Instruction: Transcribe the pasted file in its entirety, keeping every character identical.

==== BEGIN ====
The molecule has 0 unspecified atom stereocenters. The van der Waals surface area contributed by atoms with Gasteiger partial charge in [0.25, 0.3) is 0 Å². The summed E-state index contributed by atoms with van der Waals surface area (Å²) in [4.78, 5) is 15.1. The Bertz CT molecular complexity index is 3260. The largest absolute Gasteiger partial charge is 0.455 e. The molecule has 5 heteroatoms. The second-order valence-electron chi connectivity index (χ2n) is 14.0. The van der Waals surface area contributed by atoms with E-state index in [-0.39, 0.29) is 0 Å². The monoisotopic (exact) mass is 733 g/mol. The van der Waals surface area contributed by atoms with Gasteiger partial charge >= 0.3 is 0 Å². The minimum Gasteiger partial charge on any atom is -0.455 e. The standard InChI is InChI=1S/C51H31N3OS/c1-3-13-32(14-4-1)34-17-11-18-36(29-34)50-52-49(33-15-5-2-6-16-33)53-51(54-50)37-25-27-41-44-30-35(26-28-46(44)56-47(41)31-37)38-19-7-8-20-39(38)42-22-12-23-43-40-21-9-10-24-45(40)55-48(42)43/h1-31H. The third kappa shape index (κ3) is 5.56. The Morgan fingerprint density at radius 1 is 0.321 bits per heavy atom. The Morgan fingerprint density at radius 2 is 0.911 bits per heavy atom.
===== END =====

The molecule has 0 unspecified atom stereocenters. The van der Waals surface area contributed by atoms with Gasteiger partial charge in [0.25, 0.3) is 0 Å². The summed E-state index contributed by atoms with van der Waals surface area (Å²) in [4.78, 5) is 15.1. The Bertz CT molecular complexity index is 3260. The largest absolute Gasteiger partial charge is 0.455 e. The molecule has 5 heteroatoms. The second-order valence-electron chi connectivity index (χ2n) is 14.0. The van der Waals surface area contributed by atoms with E-state index in [-0.39, 0.29) is 0 Å². The monoisotopic (exact) mass is 733 g/mol. The van der Waals surface area contributed by atoms with Gasteiger partial charge >= 0.3 is 0 Å². The minimum Gasteiger partial charge on any atom is -0.455 e. The standard InChI is InChI=1S/C51H31N3OS/c1-3-13-32(14-4-1)34-17-11-18-36(29-34)50-52-49(33-15-5-2-6-16-33)53-51(54-50)37-25-27-41-44-30-35(26-28-46(44)56-47(41)31-37)38-19-7-8-20-39(38)42-22-12-23-43-40-21-9-10-24-45(40)55-48(42)43/h1-31H. The third kappa shape index (κ3) is 5.56. The Morgan fingerprint density at radius 1 is 0.321 bits per heavy atom. The Morgan fingerprint density at radius 2 is 0.911 bits per heavy atom.